Is this good advice?
0

testosterone causes menopause. eating animal meat with poorly drained blood will cause menopause over enduring periods of time (eating meat every day). eating sperm causes menopause in young women. testosterone causes menopause. alters brain chemistry and impairs ovary functions and development.

Is this good advice?
0

I have read many books in regards to radioactive iodine on the system. There are cases in which women do have early menopause from the RAI treatment(s).

I would like to know how you are doing now.

Best.

Is this good advice?
0

Hello, I just saw this post and would love if you would write back to let me know how everything panned out. Your story sounds like mine, I had my thyroid out in August due to papillary thyroid cancer, had RAI in November. I had my regular period at the end of November, a very light one in December, spotting in January, nothing in February. I thought I was getting too much thyroid meds as I feel like I'm bouncing off the walls. Went to my dr, my TSH is .02 (which is low) but he tested me for FSH which was 111! And estrogen wich was 5! These are numbers that are out if the range of someone who is in menopause. Now I am 47 but have always been fairly regular and no menopause symptoms. My sister is 53 and still gets her period and my mother got hers into her late 50s.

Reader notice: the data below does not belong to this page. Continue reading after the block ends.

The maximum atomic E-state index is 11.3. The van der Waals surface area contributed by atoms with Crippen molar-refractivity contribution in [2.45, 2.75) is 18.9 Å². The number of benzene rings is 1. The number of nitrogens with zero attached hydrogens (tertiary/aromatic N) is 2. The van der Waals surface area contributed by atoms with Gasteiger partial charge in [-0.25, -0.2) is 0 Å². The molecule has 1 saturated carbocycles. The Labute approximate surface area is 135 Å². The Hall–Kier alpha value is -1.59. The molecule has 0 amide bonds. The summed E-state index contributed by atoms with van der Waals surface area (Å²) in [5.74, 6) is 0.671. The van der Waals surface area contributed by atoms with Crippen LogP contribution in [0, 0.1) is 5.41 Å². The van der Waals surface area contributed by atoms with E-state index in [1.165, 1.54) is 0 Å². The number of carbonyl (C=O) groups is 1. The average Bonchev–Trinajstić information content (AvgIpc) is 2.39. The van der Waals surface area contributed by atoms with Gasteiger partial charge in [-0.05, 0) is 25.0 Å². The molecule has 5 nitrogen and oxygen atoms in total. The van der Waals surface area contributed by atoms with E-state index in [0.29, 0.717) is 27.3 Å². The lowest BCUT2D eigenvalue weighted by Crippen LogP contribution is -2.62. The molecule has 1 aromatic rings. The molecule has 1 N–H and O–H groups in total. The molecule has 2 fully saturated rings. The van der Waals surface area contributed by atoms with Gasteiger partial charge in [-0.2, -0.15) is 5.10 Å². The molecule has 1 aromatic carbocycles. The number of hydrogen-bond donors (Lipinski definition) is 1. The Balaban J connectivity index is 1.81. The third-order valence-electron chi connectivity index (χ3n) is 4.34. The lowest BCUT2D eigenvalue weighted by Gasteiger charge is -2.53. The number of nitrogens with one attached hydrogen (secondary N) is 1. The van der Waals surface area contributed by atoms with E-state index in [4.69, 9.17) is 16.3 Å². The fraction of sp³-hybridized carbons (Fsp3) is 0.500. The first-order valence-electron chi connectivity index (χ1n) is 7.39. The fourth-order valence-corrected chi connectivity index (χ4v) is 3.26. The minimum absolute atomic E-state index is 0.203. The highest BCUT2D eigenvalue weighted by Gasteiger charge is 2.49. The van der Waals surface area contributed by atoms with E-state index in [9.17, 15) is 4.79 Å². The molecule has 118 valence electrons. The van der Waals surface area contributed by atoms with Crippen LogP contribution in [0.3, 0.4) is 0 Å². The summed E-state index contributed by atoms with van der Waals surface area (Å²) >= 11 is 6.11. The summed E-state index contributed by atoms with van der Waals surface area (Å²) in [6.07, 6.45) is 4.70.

SHOW MAIN MENU
SHOW SUB MENU